Science Testing Psychics

let me start this out saying I absolutely strongly don’t belive in anything psychic (divining water seems diffrent to me… and a few others… its learning a skill like knowing you won’t find water at the top of a mountain then useing a tool to sorta admit your just estimateing)

but see, I understand that the fact I don’t belive in it doesn’t mean its not true… no matter how silly and doubtful I think it is.

imagin that for arguement the ablity to tell the future existed… that something crazy and scientific was realized… that say… computation done on a quantum level when done wrong gets inductive radio interfearence and can under some conditions produce an image of the future due to the timeless nature of small scales (I am not suggesting that as possible… I just pulled that out of my ear… trying to show I don’t mean that magic is involved… just some accidental who knows what)

if predicting the future was below chance… is there any experiment that can detect it? say that on the flash cards with the four symbol… you get it right psychicly one out of 1000 times… but chance says you should get it 1 out of 4…

is there a theoretical way to test for phenomonon that happen really rarely and really are not powerful?

how many subjects would the test need to be run on if it was 1 in 10 was pychicly right?

this is a question about experimental desine… not the existance of magic stuff…

Controlled testing is a tricky bit if business when the thing you’re testing is poorly defined and you don’t know the presumed mechanism by how it works. It gets even more muddy if you expect results that aren’t consistent. If a subject is right one time in ten more often than just by random chance it doesn’t prove much of anything let alone the reason. Statistical analysis needs results that rise above standard deviation and background noise. If the results are consistent over a long period of controlled testing it wouldn’t be unreasonable to think there was a reason beyond random chance but I honestly don’t know how you’d establish that any answer was “psychically right.”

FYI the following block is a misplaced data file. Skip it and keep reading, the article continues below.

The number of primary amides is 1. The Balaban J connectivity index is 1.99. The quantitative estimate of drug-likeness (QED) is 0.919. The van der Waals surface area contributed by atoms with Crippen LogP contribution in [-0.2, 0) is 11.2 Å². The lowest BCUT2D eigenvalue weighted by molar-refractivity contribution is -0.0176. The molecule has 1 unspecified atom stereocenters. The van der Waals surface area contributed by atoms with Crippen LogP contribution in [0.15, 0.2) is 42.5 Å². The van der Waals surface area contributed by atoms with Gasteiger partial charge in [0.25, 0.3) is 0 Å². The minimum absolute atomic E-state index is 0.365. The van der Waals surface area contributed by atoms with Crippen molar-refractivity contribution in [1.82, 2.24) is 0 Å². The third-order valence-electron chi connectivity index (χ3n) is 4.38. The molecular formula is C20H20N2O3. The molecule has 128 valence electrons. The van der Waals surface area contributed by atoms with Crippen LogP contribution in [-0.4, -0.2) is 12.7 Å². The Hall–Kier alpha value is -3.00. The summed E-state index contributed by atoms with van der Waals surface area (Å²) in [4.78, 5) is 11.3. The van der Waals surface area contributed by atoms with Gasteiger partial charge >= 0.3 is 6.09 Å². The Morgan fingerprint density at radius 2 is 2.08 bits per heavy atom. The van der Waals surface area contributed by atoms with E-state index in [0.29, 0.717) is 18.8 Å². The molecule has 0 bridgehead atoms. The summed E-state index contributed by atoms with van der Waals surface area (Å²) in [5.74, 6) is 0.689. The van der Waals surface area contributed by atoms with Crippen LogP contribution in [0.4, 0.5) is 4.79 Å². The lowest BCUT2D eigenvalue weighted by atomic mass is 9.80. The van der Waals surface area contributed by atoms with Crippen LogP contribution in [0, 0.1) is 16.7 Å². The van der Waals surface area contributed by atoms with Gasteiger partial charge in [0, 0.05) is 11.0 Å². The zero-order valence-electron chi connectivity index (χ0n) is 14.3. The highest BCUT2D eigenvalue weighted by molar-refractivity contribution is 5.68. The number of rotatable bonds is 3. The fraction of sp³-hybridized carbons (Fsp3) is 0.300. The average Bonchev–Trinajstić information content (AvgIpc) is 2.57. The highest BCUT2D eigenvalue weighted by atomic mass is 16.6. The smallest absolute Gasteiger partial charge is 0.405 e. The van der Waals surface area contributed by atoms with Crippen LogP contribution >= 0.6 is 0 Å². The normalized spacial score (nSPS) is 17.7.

The answer (as you pointed out) has nothing to do with psycics or science, put is purely a question of experimental design and physics.

Since this is true, all you need to do know is the appropriate statistical equations. Statistical power is the probability of the experiment correctly identifying a true result. I think this is what you want to know about. To derive power, you need several factors, one of which is the size of the difference you are trying to detect (between your baseline “ain’t no such thing” and the claim “it’s a miracle!”). To detect a huge difference (for example, a psychic claims to always be able to correctly prognosticate) the sample size is relatively small. To detect a small difference (a psychic who can do it 1-in-1000 above chance) requires a much greater sample size. Other than that, there is no particular barrier. (Assuming the actual experiment itself is unbiased and such.)

To give a real world anology: Let’s say there is a form of cancer that we have a 90% cure rate for. Dr. Muttrox comes along with a new treatment he thinks will get us to 92%. Testing for this difference is difficult, because the 2% difference is so small. If it is a rare form of cancer, so the supply of patients is small, then it is very hard. On the other hand, if you have a form of cancer that basically has a 0% success rate, and Dr. Muttrox comes along with a new treatment he thinks can get us to 25% it is relatively easy to test, not nearly as many samples are needed.

Have a look at this month’s Skeptical Inquirer on how NOT to test a Medium. It recalls Martion Gardner’s book How Not to Test a Psychic, and James Randi’s many books and articles on the topic. There have been lots of tests of psychics and other paranormal claimants. Go to the CSICOP site or James Randi’s site, or look up their books.

The Parapsychologists talk about a phenomenon known as “psi-missing” referring to one who’s paranormal “guesses” (in a clinical study of the paranormal) are so wrong - far below what the odds would predict. …is this what your post is asking about?

The Parapsychologists claim this (psi-missing) has significance, but I’m not really sure why. -Jinx

Jinx, I’ve never heard that term, but statistical tests can easily test for this phenomona. (It’s analogous to the “other tail” of a 2-tailed test.)